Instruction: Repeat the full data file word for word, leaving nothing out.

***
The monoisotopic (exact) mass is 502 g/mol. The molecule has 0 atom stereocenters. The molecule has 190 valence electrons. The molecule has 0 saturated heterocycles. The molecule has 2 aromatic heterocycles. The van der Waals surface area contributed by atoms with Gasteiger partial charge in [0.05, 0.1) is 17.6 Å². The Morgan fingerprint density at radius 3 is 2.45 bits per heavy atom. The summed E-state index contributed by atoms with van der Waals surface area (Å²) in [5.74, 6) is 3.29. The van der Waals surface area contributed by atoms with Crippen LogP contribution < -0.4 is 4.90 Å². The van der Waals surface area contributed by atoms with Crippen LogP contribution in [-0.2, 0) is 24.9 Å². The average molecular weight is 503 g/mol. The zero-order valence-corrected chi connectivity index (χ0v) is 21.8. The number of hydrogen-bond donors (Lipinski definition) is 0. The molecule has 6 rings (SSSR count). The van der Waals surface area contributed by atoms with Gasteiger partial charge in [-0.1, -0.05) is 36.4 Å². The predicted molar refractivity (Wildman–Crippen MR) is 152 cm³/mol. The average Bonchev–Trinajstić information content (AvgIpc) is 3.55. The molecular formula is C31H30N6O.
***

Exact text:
The monoisotopic (exact) mass is 502 g/mol. The molecule has 0 atom stereocenters. The molecule has 190 valence electrons. The molecule has 0 saturated heterocycles. The molecule has 2 aromatic heterocycles. The van der Waals surface area contributed by atoms with Gasteiger partial charge in [0.05, 0.1) is 17.6 Å². The Morgan fingerprint density at radius 3 is 2.45 bits per heavy atom. The summed E-state index contributed by atoms with van der Waals surface area (Å²) in [5.74, 6) is 3.29. The van der Waals surface area contributed by atoms with Crippen LogP contribution < -0.4 is 4.90 Å². The van der Waals surface area contributed by atoms with Crippen LogP contribution in [-0.2, 0) is 24.9 Å². The average molecular weight is 503 g/mol. The zero-order valence-corrected chi connectivity index (χ0v) is 21.8. The number of hydrogen-bond donors (Lipinski definition) is 0. The molecule has 6 rings (SSSR count). The van der Waals surface area contributed by atoms with Gasteiger partial charge in [-0.1, -0.05) is 36.4 Å². The predicted molar refractivity (Wildman–Crippen MR) is 152 cm³/mol. The average Bonchev–Trinajstić information content (AvgIpc) is 3.55. The molecular formula is C31H30N6O.